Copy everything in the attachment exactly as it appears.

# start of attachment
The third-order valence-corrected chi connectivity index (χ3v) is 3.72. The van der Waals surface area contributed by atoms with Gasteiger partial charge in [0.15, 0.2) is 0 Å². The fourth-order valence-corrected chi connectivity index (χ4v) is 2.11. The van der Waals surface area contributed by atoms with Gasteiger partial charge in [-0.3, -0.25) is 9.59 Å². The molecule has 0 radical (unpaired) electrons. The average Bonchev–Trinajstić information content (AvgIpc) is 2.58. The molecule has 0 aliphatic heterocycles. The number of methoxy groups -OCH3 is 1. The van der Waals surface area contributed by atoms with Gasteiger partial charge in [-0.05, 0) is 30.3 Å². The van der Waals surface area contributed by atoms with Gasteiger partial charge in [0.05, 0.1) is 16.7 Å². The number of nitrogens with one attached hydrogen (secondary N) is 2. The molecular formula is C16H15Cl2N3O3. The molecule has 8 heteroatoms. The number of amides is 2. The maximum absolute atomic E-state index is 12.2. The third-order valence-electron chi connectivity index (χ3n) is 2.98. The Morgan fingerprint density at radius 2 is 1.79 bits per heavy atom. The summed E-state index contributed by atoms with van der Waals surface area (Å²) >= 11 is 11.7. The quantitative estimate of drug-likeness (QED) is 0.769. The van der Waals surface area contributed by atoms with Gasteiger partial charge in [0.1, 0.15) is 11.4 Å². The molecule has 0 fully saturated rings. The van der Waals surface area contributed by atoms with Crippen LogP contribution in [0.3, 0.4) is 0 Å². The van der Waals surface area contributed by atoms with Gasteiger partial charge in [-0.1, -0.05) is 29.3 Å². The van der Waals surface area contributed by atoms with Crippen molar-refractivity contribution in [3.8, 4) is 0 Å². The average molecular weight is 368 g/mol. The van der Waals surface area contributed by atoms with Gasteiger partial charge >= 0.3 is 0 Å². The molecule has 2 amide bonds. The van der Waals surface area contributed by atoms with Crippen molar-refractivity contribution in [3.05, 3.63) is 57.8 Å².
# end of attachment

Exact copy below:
The third-order valence-corrected chi connectivity index (χ3v) is 3.72. The van der Waals surface area contributed by atoms with Gasteiger partial charge in [0.15, 0.2) is 0 Å². The fourth-order valence-corrected chi connectivity index (χ4v) is 2.11. The van der Waals surface area contributed by atoms with Gasteiger partial charge in [-0.3, -0.25) is 9.59 Å². The molecule has 0 radical (unpaired) electrons. The average Bonchev–Trinajstić information content (AvgIpc) is 2.58. The molecule has 0 aliphatic heterocycles. The number of methoxy groups -OCH3 is 1. The van der Waals surface area contributed by atoms with Gasteiger partial charge in [-0.05, 0) is 30.3 Å². The van der Waals surface area contributed by atoms with Gasteiger partial charge in [0.05, 0.1) is 16.7 Å². The number of nitrogens with one attached hydrogen (secondary N) is 2. The molecular formula is C16H15Cl2N3O3. The molecule has 8 heteroatoms. The number of amides is 2. The maximum absolute atomic E-state index is 12.2. The third-order valence-electron chi connectivity index (χ3n) is 2.98. The Morgan fingerprint density at radius 2 is 1.79 bits per heavy atom. The summed E-state index contributed by atoms with van der Waals surface area (Å²) >= 11 is 11.7. The quantitative estimate of drug-likeness (QED) is 0.769. The van der Waals surface area contributed by atoms with Gasteiger partial charge in [0.1, 0.15) is 11.4 Å². The molecule has 0 fully saturated rings. The van der Waals surface area contributed by atoms with Crippen LogP contribution in [0.3, 0.4) is 0 Å². The van der Waals surface area contributed by atoms with Gasteiger partial charge in [-0.1, -0.05) is 29.3 Å². The van der Waals surface area contributed by atoms with Crippen molar-refractivity contribution in [3.8, 4) is 0 Å². The average molecular weight is 368 g/mol. The van der Waals surface area contributed by atoms with Gasteiger partial charge >= 0.3 is 0 Å². The molecule has 2 amide bonds. The van der Waals surface area contributed by atoms with Crippen molar-refractivity contribution in [3.05, 3.63) is 57.8 Å².